Patients

FAQ

Here is a sampling of the most common types of questions people ask

Arthritis and Related Diseases

Q: If my father and mother had arthritis, does that mean I'll get it?
A: While researchers suspect that some forms of arthritis have genetic links that does not necessarily mean that you will develop it. There are other "triggers" that can lead to someone having arthritis and many forms of arthritis are not fully understood as to what their causes may be.

Q: My doctor has recommended surgery for my arthritis. What do I need to know?
A: For some people, joint replacement and other types of surgery can provide significant pain relief and restore physical function. Your physician can help you find a qualified surgeon in your area who can do the procedures, and may be able to provide names of other people who have had the surgery with whom you can speak.
 
Q: Where is the best place to live if I have arthritis?
A: Some people with arthritis feel better in a warm, dry climate. For people with arthritis, life can be easier in a warm climate, because they don’t have to struggle with ice and snow. Studies of the effects of weather on people with rheumatoid arthritis are inconclusive. Symptoms may worsen if the barometric pressure goes down and the humidity goes up. And even if the warmer, drier climate helps you feel better, it will not alleviate the disease itself. If you are considering a move to a warmer climate, spending more time than a vacation there will be necessary to assess how your symptoms are affected. Another thing to consider before moving is the effect of moving away from your support system of family and friends, which may outweigh the benefits of the warmer weather.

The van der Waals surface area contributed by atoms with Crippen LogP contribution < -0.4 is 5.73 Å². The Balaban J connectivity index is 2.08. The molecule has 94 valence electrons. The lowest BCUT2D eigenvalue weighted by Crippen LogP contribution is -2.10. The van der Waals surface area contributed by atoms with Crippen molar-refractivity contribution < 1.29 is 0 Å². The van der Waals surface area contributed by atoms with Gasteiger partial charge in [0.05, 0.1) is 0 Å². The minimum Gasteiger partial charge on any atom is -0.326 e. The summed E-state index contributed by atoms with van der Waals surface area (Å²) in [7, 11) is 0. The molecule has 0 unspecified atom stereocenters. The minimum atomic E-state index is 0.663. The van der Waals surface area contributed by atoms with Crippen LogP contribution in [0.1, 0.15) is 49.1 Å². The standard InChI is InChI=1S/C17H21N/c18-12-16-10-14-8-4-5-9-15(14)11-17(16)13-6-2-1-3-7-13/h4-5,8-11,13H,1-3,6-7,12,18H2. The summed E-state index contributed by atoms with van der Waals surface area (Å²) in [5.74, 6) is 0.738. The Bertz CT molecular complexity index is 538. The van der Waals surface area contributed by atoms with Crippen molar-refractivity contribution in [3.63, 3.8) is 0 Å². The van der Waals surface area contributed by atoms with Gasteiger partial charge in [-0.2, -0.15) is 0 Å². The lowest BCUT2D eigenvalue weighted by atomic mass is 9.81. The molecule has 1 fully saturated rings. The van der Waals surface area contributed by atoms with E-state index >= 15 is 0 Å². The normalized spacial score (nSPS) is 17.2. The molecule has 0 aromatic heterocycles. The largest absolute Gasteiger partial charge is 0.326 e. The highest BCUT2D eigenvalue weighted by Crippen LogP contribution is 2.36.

Q: My disease is not included in your fact sheets or brochures and I want more information. What should I do?
A: If your condition is uncommon, visit the Web site of the National Organization for Rare Disorders ( www.rarediseases.org ), which has an extensive information library.
Exercise Programs

Q: I want to start an exercise program and I have arthritis. What should I do?
A: First, speak with your doctor to find out which forms of exercise will be best suited to your particular physical condition. Consider developing your exercise program with the help of a physical therapist or personal trainer skilled in working with people who have arthritis.
Local Resources

Q: Is there an Arthritis support group near me?
A:

Q: Do you have names of doctors in my city who treat arthritis?
A: Yes click here to find a Rheumatologist


Medication

Q: I'm experiencing some side effects from my medication. Is that normal?
A: All drugs, even over-the-counter medications, have potential side effects. You'll find them listed right on the package or on an inserted sheet. You should be familiar with the information, and be aware of the side effects that require immediate medical attention. Your doctor or pharmacist can also provide more specific information about side effects based on your medical history and other medications you may be taking. Please contact your doctor or seek emergency treatment right away if you're experiencing problems.

Q: Will my arthritis medication(s) interact with other medications?
A: There can sometimes be dangerous interactions between medications. If you have concerns, speak with your doctor or pharmacist about potential problems. Using your medical history and medication plan, they can quickly determine any potentially harmful interactions.